Best Way for African Americans to Fight HIV Is One Person at a Time
Q+A with J. Lawrence Miller, Former Executive Director of the Black Educational AIDS Project
What do you focus on in your HIV/AIDS advocacy work?
My own work relies on educating my staff so they in turn can educate and motivate their friends, family and peers. They are the ones who are the most effective at reaching the so-called hard to reach. I also serve in an advisory capacity with several organizations.
What are the biggest obstacles you encounter?
The biggest obstacles are working in our current fear-of-retaliation society. Speaking out will lead to negative feedback and possible investigations. Organizations have already faced the weight of the U.S. government for daring to accept taxpayer dollars and not eye to eye with the funder (as if they were not taxpayers themselves!).
What is the most critical AIDS issue facing the African- American community?
Key is understanding that blacks in America are not a monolithic group. Addressing any disease vector by assuming we share behaviors based solely or predominately on our skin color is a sure way of not addressing the causal factors of disease progression.
How would you best address that?
Perhaps the answer to this does not exist. If I were to hazard a guess, I would recommend a "class structure" of prevention education. "Classism" is a harder nut to crack than simply relying on race -- and neither approach would be simple.
Where do you think the most progress is being made in combating the epidemic in the black community?
The most progress is being made among poor blacks. As the government releases more resources to local community groups and helps them interpret the issues faced by the local community, more blacks are being tested, more are finding they are eligible for treatment earlier in disease progression, and more are sharing what they learn with others.
Where is the least progress being made?
The least progress is being made in the press. The darker this disease got, the more poor individuals fell victim to the virus, the worse the government response has gotten. The "Fourth Estate," while not responsible in and of itself, has dropped the ball with respect to reporting local disease-fighting progress as well as local challenges and failures. From Appalachia to Albany, the press is looking for the scandal but rarely reports on the victories.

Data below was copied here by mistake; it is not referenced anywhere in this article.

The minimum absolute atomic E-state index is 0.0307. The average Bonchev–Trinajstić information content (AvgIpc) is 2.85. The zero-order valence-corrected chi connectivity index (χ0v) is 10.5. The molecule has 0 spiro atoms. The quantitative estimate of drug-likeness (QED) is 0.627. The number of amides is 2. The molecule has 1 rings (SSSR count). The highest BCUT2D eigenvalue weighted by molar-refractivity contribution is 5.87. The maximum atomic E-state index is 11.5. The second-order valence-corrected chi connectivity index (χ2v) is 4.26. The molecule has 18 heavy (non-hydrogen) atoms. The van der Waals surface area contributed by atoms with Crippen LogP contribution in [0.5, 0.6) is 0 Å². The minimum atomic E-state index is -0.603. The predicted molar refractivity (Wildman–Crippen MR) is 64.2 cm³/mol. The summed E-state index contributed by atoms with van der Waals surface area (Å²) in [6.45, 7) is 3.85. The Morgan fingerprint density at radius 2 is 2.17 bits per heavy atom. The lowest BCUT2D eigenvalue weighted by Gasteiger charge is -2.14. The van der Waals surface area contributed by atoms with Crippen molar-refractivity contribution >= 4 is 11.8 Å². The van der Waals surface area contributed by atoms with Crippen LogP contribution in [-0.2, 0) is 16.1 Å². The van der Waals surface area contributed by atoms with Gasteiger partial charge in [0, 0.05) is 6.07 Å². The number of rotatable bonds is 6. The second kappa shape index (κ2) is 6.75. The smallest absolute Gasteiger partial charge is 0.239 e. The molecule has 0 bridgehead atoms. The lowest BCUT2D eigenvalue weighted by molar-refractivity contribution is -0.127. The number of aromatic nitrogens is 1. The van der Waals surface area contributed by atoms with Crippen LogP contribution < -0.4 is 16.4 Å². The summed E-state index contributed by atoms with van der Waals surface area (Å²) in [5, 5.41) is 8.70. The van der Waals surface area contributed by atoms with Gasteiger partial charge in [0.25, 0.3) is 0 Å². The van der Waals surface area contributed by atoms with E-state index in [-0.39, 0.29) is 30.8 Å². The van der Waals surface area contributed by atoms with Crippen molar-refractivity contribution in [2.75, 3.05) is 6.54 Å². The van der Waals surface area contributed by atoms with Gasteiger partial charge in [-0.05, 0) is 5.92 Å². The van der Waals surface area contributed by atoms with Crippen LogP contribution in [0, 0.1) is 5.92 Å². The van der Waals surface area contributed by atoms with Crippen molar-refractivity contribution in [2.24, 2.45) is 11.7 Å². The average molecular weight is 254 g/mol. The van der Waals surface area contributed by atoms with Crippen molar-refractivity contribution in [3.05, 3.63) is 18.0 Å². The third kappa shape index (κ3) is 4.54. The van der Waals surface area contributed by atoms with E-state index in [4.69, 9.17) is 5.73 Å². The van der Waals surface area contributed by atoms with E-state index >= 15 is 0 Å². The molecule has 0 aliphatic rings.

What are the top myths about HIV that you encounter?
In this day and age I don't face too many myths. The epidemic in Baltimore is more like that in Southeast Asia than anyplace in the U.S. The primary way HIV is transmitted here is needle use. The primary myth is that simply because someone shoots up heroin or cocaine they are uninformed about the political and/or medical realities of their lives.
What could help African Americans get tested -- and therefore treated -- earlier?
Testing, as a prevention measure, is useless. I firmly believe everyone should know their HIV status. But is it not possible that so many more blacks have been tested in this country that the data cannot help but show that so many more of us are infected? Maybe, I don't know, but just maybe seven times more black women are getting tested than their white counterparts. Has anyone even asked that question or done any research to get the answer?
Do you think the down low is as serious a problem as the media has made of it?
Good God, no! It's yet another sound bite to place blame! Rarely was this excuse used to explain specifically why married black women were getting infected -- it was used to explain why almost all black women were getting infected! Forget the data that showed more black women were being infected because of their own injection drug use and/or sex with an injection-drug-using partner, forget looking at more black women than ever before being tested for HIV.
First it was, "Those gay people are doing it to the rest of us" -- forget the fact that in almost every other country in the world this is an overwhelmingly heterosexual disease! Then it was, "Those bisexual black men are doing it to black women." There is no doubt that bisexuality is a contributing factor to women getting infected, but the data does not support the blame-game technique!
What are your fears and hopes for the next generation of African Americans as they face the risks of HIV?
That they won't understand that HIV is not a "chronic, manageable illness" -- it is a terminal disease, and people suffer and die of AIDS-related causes today as badly as those who died of GRID ["Gay-Related Immune Disorder," the first misnomer for the disease] back in the early '80s.
Do you think activism is an effective way to fight the epidemic?
There was a time I would have sworn the only way to fight the epidemic is through activism. Today, there are political realities we have to face: a hostile federal government, looking to punish HIV-positive folks -- whether through not adequately funding the Ryan White CARE Act or by ignoring the fantastic work local community groups do in favor of funding ineffective programs.
Can you recommend one action that we all should take to end the epidemic?
Pray and act. This is not about compassion -- it's about action. Prayer is not the only answer, but it's a damn good start. When you finish praying, get off your collective butts and go to a local community group, and volunteer your expertise. The progress being made is being made at the grassroots level, and too many small black organizations don't even have legal representation or bookkeepers, much less CPAs!
Click here to e-mail J. Lawrence Miller.
About J. Lawrence Miller
Miller is the former executive director of the Baltimore-based Black Educational AIDS Project (BEAP). Launched in 1989, BEAP prides itself on staying true to its grassroots and doing what its Web site (www.mchap.org) calls "real prevention" and "old-school advocacy" for African Americans, both positive and negative.